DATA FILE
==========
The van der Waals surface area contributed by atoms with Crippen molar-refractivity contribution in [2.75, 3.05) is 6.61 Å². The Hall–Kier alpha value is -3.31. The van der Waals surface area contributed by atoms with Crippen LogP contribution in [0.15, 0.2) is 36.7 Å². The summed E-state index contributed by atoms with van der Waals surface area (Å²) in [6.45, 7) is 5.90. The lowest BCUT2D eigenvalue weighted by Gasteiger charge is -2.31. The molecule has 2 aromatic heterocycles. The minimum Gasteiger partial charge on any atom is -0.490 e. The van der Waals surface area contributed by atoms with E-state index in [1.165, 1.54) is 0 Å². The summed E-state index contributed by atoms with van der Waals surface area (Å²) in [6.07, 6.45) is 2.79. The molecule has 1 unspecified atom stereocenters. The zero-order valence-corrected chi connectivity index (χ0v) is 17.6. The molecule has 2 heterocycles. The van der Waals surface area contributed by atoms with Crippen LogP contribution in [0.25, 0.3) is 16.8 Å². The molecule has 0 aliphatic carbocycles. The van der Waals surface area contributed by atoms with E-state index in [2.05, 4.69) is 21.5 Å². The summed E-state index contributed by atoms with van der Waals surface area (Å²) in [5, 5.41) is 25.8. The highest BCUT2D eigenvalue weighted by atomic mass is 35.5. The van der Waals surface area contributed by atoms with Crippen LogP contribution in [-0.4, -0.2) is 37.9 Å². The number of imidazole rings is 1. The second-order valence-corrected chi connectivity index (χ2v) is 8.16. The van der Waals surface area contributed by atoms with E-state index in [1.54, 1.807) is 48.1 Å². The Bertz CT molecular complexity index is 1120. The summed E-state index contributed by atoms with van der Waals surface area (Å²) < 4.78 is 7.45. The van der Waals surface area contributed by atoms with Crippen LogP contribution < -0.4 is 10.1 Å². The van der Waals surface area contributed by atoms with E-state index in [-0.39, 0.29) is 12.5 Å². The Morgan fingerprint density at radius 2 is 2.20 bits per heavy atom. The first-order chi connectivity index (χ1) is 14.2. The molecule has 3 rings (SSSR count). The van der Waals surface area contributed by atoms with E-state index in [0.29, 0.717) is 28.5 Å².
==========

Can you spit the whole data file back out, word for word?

The van der Waals surface area contributed by atoms with Crippen molar-refractivity contribution in [2.75, 3.05) is 6.61 Å². The Hall–Kier alpha value is -3.31. The van der Waals surface area contributed by atoms with Crippen LogP contribution in [0.15, 0.2) is 36.7 Å². The summed E-state index contributed by atoms with van der Waals surface area (Å²) in [6.45, 7) is 5.90. The lowest BCUT2D eigenvalue weighted by Gasteiger charge is -2.31. The molecule has 2 aromatic heterocycles. The minimum Gasteiger partial charge on any atom is -0.490 e. The van der Waals surface area contributed by atoms with E-state index in [1.165, 1.54) is 0 Å². The summed E-state index contributed by atoms with van der Waals surface area (Å²) in [6.07, 6.45) is 2.79. The molecule has 1 unspecified atom stereocenters. The zero-order valence-corrected chi connectivity index (χ0v) is 17.6. The molecule has 2 heterocycles. The van der Waals surface area contributed by atoms with Crippen LogP contribution in [0.25, 0.3) is 16.8 Å². The molecule has 0 aliphatic carbocycles. The van der Waals surface area contributed by atoms with E-state index in [2.05, 4.69) is 21.5 Å². The summed E-state index contributed by atoms with van der Waals surface area (Å²) in [5, 5.41) is 25.8. The highest BCUT2D eigenvalue weighted by atomic mass is 35.5. The van der Waals surface area contributed by atoms with Crippen LogP contribution in [-0.4, -0.2) is 37.9 Å². The number of imidazole rings is 1. The second-order valence-corrected chi connectivity index (χ2v) is 8.16. The van der Waals surface area contributed by atoms with E-state index in [1.54, 1.807) is 48.1 Å². The Bertz CT molecular complexity index is 1120. The summed E-state index contributed by atoms with van der Waals surface area (Å²) < 4.78 is 7.45. The van der Waals surface area contributed by atoms with Crippen LogP contribution < -0.4 is 10.1 Å². The van der Waals surface area contributed by atoms with E-state index in [-0.39, 0.29) is 12.5 Å². The Morgan fingerprint density at radius 2 is 2.20 bits per heavy atom. The first-order chi connectivity index (χ1) is 14.2. The molecule has 3 rings (SSSR count). The van der Waals surface area contributed by atoms with E-state index in [0.29, 0.717) is 28.5 Å².